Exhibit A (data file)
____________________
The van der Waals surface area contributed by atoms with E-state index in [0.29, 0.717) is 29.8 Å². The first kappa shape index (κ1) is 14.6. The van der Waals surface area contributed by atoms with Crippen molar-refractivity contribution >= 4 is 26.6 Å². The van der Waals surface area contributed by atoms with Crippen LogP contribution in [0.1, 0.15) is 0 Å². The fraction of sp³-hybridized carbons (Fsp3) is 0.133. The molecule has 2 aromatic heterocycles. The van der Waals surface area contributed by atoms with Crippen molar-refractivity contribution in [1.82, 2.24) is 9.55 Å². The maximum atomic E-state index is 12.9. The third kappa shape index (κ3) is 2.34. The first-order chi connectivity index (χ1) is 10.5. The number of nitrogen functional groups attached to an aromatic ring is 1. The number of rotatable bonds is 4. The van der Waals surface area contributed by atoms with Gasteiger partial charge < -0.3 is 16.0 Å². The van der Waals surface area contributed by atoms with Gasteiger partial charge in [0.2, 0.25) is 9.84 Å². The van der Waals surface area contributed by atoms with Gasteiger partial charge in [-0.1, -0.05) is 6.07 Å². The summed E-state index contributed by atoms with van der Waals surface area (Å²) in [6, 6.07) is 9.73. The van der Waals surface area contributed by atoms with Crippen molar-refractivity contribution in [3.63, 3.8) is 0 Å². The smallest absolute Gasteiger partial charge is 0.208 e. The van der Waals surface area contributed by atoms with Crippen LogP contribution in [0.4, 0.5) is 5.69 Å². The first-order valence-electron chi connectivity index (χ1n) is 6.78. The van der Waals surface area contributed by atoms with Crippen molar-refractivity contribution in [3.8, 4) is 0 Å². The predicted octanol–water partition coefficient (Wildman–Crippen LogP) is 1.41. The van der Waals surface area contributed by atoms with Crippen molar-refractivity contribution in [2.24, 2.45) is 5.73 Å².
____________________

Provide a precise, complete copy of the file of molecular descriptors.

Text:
The van der Waals surface area contributed by atoms with E-state index in [0.29, 0.717) is 29.8 Å². The first kappa shape index (κ1) is 14.6. The van der Waals surface area contributed by atoms with Crippen molar-refractivity contribution >= 4 is 26.6 Å². The van der Waals surface area contributed by atoms with Crippen LogP contribution in [0.1, 0.15) is 0 Å². The fraction of sp³-hybridized carbons (Fsp3) is 0.133. The molecule has 2 aromatic heterocycles. The van der Waals surface area contributed by atoms with Crippen molar-refractivity contribution in [1.82, 2.24) is 9.55 Å². The maximum atomic E-state index is 12.9. The third kappa shape index (κ3) is 2.34. The first-order chi connectivity index (χ1) is 10.5. The number of nitrogen functional groups attached to an aromatic ring is 1. The number of rotatable bonds is 4. The van der Waals surface area contributed by atoms with Gasteiger partial charge < -0.3 is 16.0 Å². The van der Waals surface area contributed by atoms with Gasteiger partial charge in [0.2, 0.25) is 9.84 Å². The van der Waals surface area contributed by atoms with Gasteiger partial charge in [-0.1, -0.05) is 6.07 Å². The summed E-state index contributed by atoms with van der Waals surface area (Å²) in [6, 6.07) is 9.73. The van der Waals surface area contributed by atoms with Crippen molar-refractivity contribution in [3.63, 3.8) is 0 Å². The smallest absolute Gasteiger partial charge is 0.208 e. The van der Waals surface area contributed by atoms with Crippen LogP contribution in [0.4, 0.5) is 5.69 Å². The first-order valence-electron chi connectivity index (χ1n) is 6.78. The van der Waals surface area contributed by atoms with Crippen molar-refractivity contribution in [3.8, 4) is 0 Å². The predicted octanol–water partition coefficient (Wildman–Crippen LogP) is 1.41. The van der Waals surface area contributed by atoms with Crippen molar-refractivity contribution in [2.24, 2.45) is 5.73 Å².